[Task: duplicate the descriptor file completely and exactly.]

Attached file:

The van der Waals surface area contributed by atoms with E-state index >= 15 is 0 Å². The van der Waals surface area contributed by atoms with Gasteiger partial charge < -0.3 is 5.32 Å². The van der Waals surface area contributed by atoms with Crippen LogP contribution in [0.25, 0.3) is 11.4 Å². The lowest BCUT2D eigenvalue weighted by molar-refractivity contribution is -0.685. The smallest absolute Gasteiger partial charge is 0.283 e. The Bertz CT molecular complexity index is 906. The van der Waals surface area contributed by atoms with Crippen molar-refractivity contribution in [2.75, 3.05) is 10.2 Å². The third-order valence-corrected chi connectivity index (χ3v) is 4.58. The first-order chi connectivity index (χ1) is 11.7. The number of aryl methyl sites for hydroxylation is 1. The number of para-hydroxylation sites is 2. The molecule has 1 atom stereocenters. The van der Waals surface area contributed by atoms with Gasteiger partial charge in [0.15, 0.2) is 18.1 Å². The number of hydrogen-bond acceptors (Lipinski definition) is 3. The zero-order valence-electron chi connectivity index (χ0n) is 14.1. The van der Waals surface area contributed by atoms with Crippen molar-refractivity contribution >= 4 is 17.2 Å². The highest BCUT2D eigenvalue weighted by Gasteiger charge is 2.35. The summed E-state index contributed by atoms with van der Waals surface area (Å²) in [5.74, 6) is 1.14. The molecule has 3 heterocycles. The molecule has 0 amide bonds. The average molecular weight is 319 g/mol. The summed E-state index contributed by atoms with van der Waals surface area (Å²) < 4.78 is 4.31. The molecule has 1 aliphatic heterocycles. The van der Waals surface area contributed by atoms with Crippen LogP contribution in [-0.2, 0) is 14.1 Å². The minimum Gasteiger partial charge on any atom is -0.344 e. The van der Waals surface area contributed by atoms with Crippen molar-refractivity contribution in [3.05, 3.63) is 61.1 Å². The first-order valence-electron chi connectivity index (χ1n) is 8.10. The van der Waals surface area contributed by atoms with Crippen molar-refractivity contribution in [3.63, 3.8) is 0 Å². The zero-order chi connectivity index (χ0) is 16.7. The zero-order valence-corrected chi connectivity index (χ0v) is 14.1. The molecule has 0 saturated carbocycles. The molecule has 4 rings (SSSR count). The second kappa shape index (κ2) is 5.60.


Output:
The van der Waals surface area contributed by atoms with E-state index >= 15 is 0 Å². The van der Waals surface area contributed by atoms with Gasteiger partial charge < -0.3 is 5.32 Å². The van der Waals surface area contributed by atoms with Crippen LogP contribution in [0.25, 0.3) is 11.4 Å². The lowest BCUT2D eigenvalue weighted by molar-refractivity contribution is -0.685. The smallest absolute Gasteiger partial charge is 0.283 e. The Bertz CT molecular complexity index is 906. The van der Waals surface area contributed by atoms with Crippen molar-refractivity contribution in [2.75, 3.05) is 10.2 Å². The third-order valence-corrected chi connectivity index (χ3v) is 4.58. The first-order chi connectivity index (χ1) is 11.7. The number of aryl methyl sites for hydroxylation is 1. The number of para-hydroxylation sites is 2. The molecule has 1 atom stereocenters. The van der Waals surface area contributed by atoms with Gasteiger partial charge in [0.15, 0.2) is 18.1 Å². The number of hydrogen-bond acceptors (Lipinski definition) is 3. The zero-order valence-electron chi connectivity index (χ0n) is 14.1. The van der Waals surface area contributed by atoms with Crippen molar-refractivity contribution >= 4 is 17.2 Å². The highest BCUT2D eigenvalue weighted by Gasteiger charge is 2.35. The summed E-state index contributed by atoms with van der Waals surface area (Å²) in [5.74, 6) is 1.14. The molecule has 3 heterocycles. The molecule has 0 amide bonds. The average molecular weight is 319 g/mol. The summed E-state index contributed by atoms with van der Waals surface area (Å²) < 4.78 is 4.31. The molecule has 1 aliphatic heterocycles. The van der Waals surface area contributed by atoms with Crippen LogP contribution in [-0.2, 0) is 14.1 Å². The minimum Gasteiger partial charge on any atom is -0.344 e. The van der Waals surface area contributed by atoms with Crippen molar-refractivity contribution in [3.05, 3.63) is 61.1 Å². The first-order valence-electron chi connectivity index (χ1n) is 8.10. The van der Waals surface area contributed by atoms with Crippen molar-refractivity contribution in [3.63, 3.8) is 0 Å². The zero-order chi connectivity index (χ0) is 16.7. The zero-order valence-corrected chi connectivity index (χ0v) is 14.1. The molecule has 0 saturated carbocycles. The molecule has 4 rings (SSSR count). The second kappa shape index (κ2) is 5.60.